“…HE REFUSED TO RETURN HER LETTERS, NOR DID SHE RECEIVE THEM UNTIL DR. GRISWOLD GAVE THEM BACK AFTER POE’S DEATH.”
Poet, playwright, journalist, lecturer Elizabeth Oakes Smith, 1845, testifying on the murder of Edgar Allan Poe
Smith did not name the offended woman, but Poe scholars know who she is. Scarriet will investigate all of this further. A recent work by John Walsh made great strides in solving the mystery of Poe’s death:
“Now the least curious aspect of the Smith charge is the way it was, and has been ignored. Only when Mrs. Smith had put forward her beating charge  did the cooping idea make its appearance. At first, Thompson accepted Poe’s death  as did everyone then, as the result of a drunken debauch. Not until the late 1860s did [Thompson] come out with his cooping theory. By then, Mrs. Smith had twice stated her own belief in Poe’s having been beaten to death by ruffians who were related to, or agents of, some offended woman.
“John Thompson, it can be seen, in addition to being the originator of the idea, was also the one who, through Stoddard and the influences of Harper’s, then The Southern Magazine, deliberately put it into print. …if there is no real support, no actual evidence…for the “cooping” theory, then how and why was it ever conceived?”
—John Evangelist Walsh, Midnight Dreary: The Mysterious Death of Edgar Allan Poe St. Martin’s, 2000.
Poe’s death is still a mystery, but we at Scarriet have faith that one day the mystery will be solved. First, the cover-ups and lies need to be cleared away, and that is gradually happening: the drunken debauch, and now the ‘cooping theory’ have been debunked. There are many odd facts surrounding Poe’s murder. The oddness of those facts should actually make the solving of the case that much easier, (to steal a little of Dupin’s logic.)
A significant author, a mother, an early champion of women’s rights, a friend of Poe’s, here is a poem by Elizabeth Oakes Smith, which could be a tribute to Shelley. It sheds no light on Poe’s death, but it does make the whole matter more interesting to know that the source of a theory on Poe’s death is by a very fine poet, and this should also give us pause: why have so many fine writers with connections to Poe been ignored all these years? Are you getting tired of the Harvard University/F.O. Matthiessen/N.Y. Review of Books view of 19th century American literary history? Emerson, Emerson, Emerson, Whitman, Whitman, Whitman? Well, we are, too.
The Drowned Mariner
by Elizabeth Oakes-Smith
A mariner sat on the shrouds one night;
The wind was piping free;
Now bright, now dimmed was the moon-light pale,
And the phosphor gleamed in the wake of the whale,
As he floundered in the sea;
The scud was flying athwart the sky,
The gathering winds went whistling by,
And the wave as it towered, then fell in spray,
Looked an emerald wall in the moonlight ray.
The mariner swayed and rocked on the mast,
But the tumult pleased him well;
Down the yawning wave his eye he cast,
And the monsters watched as they hurried past
Or lightly rose and fell;
For their broad, damp fins were under the tide,
And they lashed as they passed the vessel’s side,
And their filmy eyes, all huge and grim,
Glared fiercely up, and they glared at him.
Now freshens the gale, and the brave ship goes
Like an uncurbed steed along;
A sheet of flame is the spray she throws,
As her gallant prow the water ploughs,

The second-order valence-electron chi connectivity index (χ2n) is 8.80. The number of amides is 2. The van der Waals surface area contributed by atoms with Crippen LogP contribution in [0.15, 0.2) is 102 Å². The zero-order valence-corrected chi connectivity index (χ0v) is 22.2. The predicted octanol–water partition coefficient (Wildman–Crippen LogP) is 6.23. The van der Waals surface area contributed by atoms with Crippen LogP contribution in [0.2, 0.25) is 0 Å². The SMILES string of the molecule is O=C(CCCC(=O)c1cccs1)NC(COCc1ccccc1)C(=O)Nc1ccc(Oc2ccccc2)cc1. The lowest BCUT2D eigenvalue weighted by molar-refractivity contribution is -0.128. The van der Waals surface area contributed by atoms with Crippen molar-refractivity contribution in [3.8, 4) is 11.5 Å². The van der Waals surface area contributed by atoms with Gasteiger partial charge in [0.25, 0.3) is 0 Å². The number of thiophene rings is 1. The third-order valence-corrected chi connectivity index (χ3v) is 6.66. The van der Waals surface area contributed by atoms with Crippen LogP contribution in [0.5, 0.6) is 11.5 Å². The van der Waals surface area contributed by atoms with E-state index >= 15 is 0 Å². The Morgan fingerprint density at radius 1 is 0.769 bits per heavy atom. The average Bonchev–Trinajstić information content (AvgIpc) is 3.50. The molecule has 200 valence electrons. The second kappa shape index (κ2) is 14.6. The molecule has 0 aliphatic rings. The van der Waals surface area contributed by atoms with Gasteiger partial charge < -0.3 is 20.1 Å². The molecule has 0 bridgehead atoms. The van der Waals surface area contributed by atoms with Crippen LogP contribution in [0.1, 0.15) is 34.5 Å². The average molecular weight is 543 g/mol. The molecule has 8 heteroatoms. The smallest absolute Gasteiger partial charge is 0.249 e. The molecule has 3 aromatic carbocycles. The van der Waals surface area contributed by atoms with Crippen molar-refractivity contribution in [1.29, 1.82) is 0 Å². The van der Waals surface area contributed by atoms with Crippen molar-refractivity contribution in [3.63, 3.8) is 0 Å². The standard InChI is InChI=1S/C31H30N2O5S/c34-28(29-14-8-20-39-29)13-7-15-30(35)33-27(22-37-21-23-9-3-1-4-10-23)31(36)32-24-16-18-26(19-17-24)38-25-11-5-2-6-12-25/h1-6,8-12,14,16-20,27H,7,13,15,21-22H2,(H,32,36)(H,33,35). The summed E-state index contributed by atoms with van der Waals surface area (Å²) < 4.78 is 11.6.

But the ship is fleet and strong:
The topsails are reefed and the sails are furled,
And onward she sweeps o’er the watery world,
And dippeth her spars in the surging flood;
But there came no chill to the mariner’s blood.
Wildly she rocks, but he swingeth at ease,
And holds him by the shroud;
And as she careens to the crowding breeze,
The gaping deep the mariner sees,
And the surging heareth loud.
Was that a face, looking up at him,
With its pallid cheek and its cold eyes dim?
Did it beckon him down? did it call his name?
Now rolleth the ship the way whence it came.
The mariner looked, and he saw with dread
A face he knew too well;
And the cold eyes glared, the eyes of the dead,
And its long hair out on the wave was spread.
Was there a tale to tell?
The stout ship rocked with a reeling speed,
And the mariner groaned, as well he need;
For, ever, down as she plunged on her side,
The dead face gleamed from the briny tide.
Bethink thee, mariner, well, of the past,—
A voice calls loud for thee:—
There’s a stifled prayer, the first, the last;—
The plunging ship on her beam is cast,—
Oh, where shall thy burial be?
Bethink thee of oaths that were lightly spoken,
Bethink thee of vows that were lightly broken,
Bethink thee of all that is dear to thee,
For thou art alone on the raging sea:
Alone in the dark, alone on the wave,
To buffet the storm alone,
To struggle aghast at thy watery grave,
To struggle and feel there is none to save,—
God shield thee, helpless one!
The stout limbs yield, for their strength is past,
The trembling hands on the deep are cast,
The white brow gleams a moment more,
Then slowly sinks—the struggle is o’er.
Down, down where the storm is hushed to sleep,
Where the sea its dirge shall swell,
Where the amber drops for thee shall weep,
And the rose-lipped shell her music keep,
There thou shalt slumber well.
The gem and the pearl lie heaped at thy side,
They fell from the neck of the beautiful bride,
From the strong man’s hand, from the maiden’s brow,
As they slowly sunk to the wave below.
A peopled home is the ocean bed;
The mother and child are there;
The fervent youth and the hoary head,
The maid, with her floating locks outspread,
The babe with its silken hair;
As the water moveth they lightly sway,
And the tranquil lights on their features play;
And there is each cherished and beautiful form,
Away from decay, and away from the storm.